CSIAC proudly joins the NCSA and numerous of other organizations in celebrating Data Privacy Day. CSIAC acknowledges the Internet touches all aspects of everyone's daily life and we understand there are many unknown variables on how to stay safe and secure online. Which is why we're so excited to announce we are launching a series of resources during January
The most recent one comes from Microsoft, which has unveiled Q# (pronounced Q sharp) and some associated tools to help developers use it to create software. It joins a growing list of other high-level quantum programming languages such as QCL and Quipper. But given that practically nobody has a quantum computer, what's the point?
As cyberattacks become more refined, they will start mimicking our online traits. This will lead to a battle of the machines.
After less than eight months of development, the algorithms are helping intel analysts exploit drone video over the battlefield.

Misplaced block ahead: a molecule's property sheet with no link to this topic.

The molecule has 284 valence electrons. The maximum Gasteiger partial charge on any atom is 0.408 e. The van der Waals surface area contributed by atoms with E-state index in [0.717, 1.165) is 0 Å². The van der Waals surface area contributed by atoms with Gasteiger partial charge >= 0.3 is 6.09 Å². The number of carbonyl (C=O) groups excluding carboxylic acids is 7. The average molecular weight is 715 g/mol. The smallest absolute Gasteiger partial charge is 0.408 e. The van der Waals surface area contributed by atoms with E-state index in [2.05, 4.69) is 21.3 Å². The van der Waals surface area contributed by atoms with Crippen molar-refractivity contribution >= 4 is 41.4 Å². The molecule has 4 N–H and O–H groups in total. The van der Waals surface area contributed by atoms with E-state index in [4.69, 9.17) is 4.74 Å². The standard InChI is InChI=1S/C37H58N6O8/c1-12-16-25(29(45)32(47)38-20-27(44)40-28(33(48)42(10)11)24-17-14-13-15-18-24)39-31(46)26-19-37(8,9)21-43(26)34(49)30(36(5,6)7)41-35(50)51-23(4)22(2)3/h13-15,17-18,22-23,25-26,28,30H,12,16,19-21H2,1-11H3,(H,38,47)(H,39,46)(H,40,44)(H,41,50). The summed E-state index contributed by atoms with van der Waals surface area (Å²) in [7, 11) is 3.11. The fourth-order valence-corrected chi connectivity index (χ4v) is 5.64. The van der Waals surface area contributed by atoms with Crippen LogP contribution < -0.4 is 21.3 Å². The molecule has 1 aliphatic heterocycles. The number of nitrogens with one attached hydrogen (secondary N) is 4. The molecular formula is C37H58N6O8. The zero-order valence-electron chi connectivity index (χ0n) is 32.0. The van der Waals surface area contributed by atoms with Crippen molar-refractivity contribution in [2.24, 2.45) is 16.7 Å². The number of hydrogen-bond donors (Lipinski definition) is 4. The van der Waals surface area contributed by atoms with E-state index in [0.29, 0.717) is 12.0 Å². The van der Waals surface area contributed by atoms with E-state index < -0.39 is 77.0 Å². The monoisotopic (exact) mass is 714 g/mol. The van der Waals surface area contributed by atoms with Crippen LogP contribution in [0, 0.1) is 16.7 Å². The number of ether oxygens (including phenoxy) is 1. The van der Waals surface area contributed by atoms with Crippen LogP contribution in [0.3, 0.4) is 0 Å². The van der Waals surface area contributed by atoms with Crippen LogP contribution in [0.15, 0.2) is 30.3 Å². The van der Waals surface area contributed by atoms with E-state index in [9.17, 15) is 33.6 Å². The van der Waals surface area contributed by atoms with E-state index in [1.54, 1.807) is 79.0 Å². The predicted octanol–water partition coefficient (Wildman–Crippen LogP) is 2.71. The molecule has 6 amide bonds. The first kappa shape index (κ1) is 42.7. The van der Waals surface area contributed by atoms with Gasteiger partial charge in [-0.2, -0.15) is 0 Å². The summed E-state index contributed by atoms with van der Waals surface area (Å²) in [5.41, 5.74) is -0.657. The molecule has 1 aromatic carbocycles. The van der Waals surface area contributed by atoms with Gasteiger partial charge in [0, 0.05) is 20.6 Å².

Scientists from Kyoto developed new techniques of "decoding" thoughts using deep neural networks (artificial intelligence). The new technique allows the scientists to decode more sophisticated "hierarchical" images, which have multiple layers of color and structure, like a picture of a bird or a man wearing a cowboy hat, for example.
Now NIST has incorporated these viewpoints into a second draft for Version 1.1 of its Framework. It's done so in the interest of meeting the demands of those that use the document to stay on top of the latest digital threats. The updates NIST made in Version 1.1 of its Framework (PDF) boil down to five major revisions.
Romanian hackers took over two-thirds of the District’s outdoor surveillance cameras just before President Trump’s inauguration, according to a federal criminal complaint unsealed Thursday.
An easily-exploitable security flaw was found in the wireless video bridge that ships with DirecTV, which lets laptops, tablets, and phones connect with the main Genie digital video recorder. Because the wireless video bridge, manufactured by Linksys, isn't protected by a login page, anyone with access to the device could obtain sensitive information about
Meltdown and Spectre exploit critical vulnerabilities in modern processors. These hardware vulnerabilities allow programs to steal data which is currently processed on the computer. While programs are typically not permitted to read data from other programs, a malicious program can exploit Meltdown and Spectre to get hold of secrets stored in the memory of
The severe design flaw in Intel microprocessors that allows sensitive data, such as passwords and crypto-keys, to be stolen from memory is real – and its details have been revealed.